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Showing posts with the label ASP.NET Core 2.0

Generating documentation for Web API 2.0

In my previous article, we got the gist of Web API but we didn’t do anything on documentation part. So, in this article we will cover the documentation of our Wep API which will help the users using Swagger. What is Swagger? Swagger is a standard which is used to define the API, so that endpoints can be found and discovered easily with the help of small documentation along with the user interface. If it is clear that what API is doing, one can easily consume these APIs. It is similar to WSDL for Web Services. How to get Swagger? Swagger is an open source library with a name SwashBuckle and can be taken by any means of importing packages. Let’s have a look on how to get it from Nuget: What code changes are required? First of all, we have to go and register the service for swagger as: public void ConfigureServices(IServiceCollection services) { services.AddMvc(); services.AddSwaggerGen(options=> { options.SwaggerDoc( "Version 1" , new Sw

CRUD operations using ASP.NET Core 2.0 and In-memory database with Entity Framework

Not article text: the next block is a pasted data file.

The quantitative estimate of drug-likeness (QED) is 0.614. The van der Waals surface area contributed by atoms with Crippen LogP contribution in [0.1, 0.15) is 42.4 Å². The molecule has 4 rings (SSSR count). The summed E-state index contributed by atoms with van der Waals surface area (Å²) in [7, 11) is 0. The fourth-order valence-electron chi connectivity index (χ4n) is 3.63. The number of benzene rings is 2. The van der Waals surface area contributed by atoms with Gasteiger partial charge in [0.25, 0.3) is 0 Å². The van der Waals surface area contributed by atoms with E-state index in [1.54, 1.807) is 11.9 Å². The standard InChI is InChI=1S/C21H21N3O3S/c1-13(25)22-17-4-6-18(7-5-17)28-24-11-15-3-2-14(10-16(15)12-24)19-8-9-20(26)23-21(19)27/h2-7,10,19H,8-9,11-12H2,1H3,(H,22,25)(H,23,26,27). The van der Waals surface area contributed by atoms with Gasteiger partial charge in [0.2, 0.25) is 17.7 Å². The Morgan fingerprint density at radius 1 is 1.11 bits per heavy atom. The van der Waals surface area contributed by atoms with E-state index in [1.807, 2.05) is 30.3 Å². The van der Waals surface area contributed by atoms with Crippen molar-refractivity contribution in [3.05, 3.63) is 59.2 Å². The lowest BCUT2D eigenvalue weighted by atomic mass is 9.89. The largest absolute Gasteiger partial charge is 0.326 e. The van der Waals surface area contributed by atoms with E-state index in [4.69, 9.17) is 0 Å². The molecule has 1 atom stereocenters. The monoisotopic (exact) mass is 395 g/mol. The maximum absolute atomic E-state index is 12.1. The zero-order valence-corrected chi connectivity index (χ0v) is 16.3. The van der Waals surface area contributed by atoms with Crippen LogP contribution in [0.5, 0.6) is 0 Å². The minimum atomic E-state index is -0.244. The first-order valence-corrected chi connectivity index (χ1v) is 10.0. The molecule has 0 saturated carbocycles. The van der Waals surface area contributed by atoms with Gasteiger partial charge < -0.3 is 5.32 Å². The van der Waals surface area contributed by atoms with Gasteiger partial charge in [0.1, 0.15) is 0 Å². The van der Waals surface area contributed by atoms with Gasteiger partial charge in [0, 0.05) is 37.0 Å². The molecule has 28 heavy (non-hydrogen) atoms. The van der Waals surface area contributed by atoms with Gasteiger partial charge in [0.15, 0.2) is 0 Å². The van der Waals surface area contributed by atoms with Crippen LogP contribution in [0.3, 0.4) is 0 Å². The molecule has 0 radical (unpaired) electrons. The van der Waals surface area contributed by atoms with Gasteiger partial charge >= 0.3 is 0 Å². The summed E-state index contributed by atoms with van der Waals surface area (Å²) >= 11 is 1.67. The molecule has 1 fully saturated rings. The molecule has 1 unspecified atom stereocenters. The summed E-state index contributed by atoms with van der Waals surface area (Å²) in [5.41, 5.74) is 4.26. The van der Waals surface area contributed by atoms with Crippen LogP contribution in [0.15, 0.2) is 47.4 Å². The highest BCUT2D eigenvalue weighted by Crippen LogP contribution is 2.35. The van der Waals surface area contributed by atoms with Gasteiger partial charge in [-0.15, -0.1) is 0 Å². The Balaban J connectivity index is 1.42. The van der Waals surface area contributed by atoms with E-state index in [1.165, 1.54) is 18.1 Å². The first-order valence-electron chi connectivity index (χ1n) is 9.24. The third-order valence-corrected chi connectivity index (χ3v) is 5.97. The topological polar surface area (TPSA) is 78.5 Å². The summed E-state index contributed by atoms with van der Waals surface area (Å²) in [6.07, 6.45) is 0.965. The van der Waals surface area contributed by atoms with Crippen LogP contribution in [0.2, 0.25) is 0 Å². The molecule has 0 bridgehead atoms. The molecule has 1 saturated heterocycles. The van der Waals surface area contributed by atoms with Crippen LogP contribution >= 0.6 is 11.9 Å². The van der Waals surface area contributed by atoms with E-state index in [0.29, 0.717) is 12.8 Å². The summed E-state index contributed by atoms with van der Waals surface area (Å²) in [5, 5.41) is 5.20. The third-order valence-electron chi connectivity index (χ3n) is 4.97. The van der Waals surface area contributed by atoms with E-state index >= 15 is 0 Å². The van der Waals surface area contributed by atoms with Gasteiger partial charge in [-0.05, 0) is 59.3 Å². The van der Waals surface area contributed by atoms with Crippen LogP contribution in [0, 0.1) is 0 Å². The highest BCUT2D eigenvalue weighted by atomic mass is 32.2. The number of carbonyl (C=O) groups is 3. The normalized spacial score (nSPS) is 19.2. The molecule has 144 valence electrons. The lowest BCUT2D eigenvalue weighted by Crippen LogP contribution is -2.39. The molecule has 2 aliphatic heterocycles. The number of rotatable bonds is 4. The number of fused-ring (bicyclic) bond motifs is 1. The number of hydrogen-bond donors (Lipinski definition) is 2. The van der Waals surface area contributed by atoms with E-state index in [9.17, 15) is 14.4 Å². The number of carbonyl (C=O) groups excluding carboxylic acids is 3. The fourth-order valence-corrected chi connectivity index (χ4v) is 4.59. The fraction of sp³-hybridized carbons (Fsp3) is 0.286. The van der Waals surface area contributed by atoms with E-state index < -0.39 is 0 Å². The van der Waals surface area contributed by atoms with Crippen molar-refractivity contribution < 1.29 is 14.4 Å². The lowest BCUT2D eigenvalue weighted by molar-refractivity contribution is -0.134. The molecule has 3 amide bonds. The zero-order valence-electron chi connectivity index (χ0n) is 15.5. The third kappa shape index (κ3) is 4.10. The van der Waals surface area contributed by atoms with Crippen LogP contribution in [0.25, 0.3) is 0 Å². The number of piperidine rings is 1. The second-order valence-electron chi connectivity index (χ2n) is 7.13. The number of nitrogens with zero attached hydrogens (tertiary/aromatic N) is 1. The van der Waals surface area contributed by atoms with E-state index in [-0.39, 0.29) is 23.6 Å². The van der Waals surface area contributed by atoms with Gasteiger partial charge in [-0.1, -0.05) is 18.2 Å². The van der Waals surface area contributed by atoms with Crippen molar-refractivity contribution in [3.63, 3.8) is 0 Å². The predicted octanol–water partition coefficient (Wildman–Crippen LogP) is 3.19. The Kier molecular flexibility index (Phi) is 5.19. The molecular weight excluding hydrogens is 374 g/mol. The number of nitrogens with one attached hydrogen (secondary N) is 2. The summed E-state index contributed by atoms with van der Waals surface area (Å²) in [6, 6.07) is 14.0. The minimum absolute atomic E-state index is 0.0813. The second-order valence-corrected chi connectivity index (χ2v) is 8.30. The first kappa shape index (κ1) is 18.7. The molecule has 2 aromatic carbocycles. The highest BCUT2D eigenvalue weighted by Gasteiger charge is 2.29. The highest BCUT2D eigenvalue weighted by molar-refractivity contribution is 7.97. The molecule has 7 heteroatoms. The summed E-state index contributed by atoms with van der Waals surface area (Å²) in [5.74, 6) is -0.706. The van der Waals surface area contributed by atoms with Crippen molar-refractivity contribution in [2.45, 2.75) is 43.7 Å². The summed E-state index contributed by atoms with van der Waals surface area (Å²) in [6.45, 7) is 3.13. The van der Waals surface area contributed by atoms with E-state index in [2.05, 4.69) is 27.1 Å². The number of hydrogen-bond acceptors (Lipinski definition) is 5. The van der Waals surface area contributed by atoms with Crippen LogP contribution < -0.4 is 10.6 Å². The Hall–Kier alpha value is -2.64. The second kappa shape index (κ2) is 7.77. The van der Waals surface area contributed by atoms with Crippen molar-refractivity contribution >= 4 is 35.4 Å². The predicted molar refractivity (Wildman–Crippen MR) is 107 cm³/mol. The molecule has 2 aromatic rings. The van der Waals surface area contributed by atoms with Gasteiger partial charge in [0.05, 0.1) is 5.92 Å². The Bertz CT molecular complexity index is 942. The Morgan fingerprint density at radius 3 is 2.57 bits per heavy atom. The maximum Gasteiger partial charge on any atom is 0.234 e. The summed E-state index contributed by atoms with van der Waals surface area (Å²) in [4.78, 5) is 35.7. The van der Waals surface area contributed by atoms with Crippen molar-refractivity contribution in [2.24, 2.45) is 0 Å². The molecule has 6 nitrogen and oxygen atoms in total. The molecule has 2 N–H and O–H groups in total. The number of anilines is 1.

In this article, we will create a Web API with in-memory database using Entity Framework and ASP.NET Core 2.0 without any theoretical explanation. To know more on concepts and theory, my previous articles can be referred. Let’s quickly create a new ASP.NET Core application by choosing API template and name it as ConferencePlanner. Add a new Model entity named Workshop inside a newly add Models folder as shown below: public class Workshop {     public int Id { get ; set ; }     public string Name { get ; set ; }     public string Speaker { get ; set ; } } Here we are going to use in-memory class along with EF. So, we have to add a new class for setting up the database context as shown below: public class ApplicationDbContext :DbContext {     public ApplicationDbContext(DbContextOptions<ApplicationDbContext> context): base (context)     {     } } Now we have to maintain multiple workshops under a conference. So, g

Using DotNet Watcher with ASP.NET Core 2.0 Application

This is a feature which can be used on the command line to watch our web application. Whenever a C# class is modified and saved, it automatically re-compiles and re-runs whatever command we pass into it. In other words, as soon as C# code is modified and saved, the watcher will see those changes and re-compiles the code without a need to close the running application . Let’s have a look on how it works. Step 1: Open any existing ASP.NET Core 2.0 project and open it’s project file by right clicking on project and clicking on ‘Edit XXX.csproj ‘ and add one more line as highlighted below: < ItemGroup >     < DotNetCliToolReference Include = " Microsoft.DotNet.Watcher.Tools " Version = " 2.0.2 " />     < DotNetCliToolReference Include = " Microsoft.EntityFrameworkCore.Tools.DotNet " Version = " 2.0.2 " />     < DotNetCliToolReference Include = " Microsoft.Extensions.SecretManager.Tools " Ver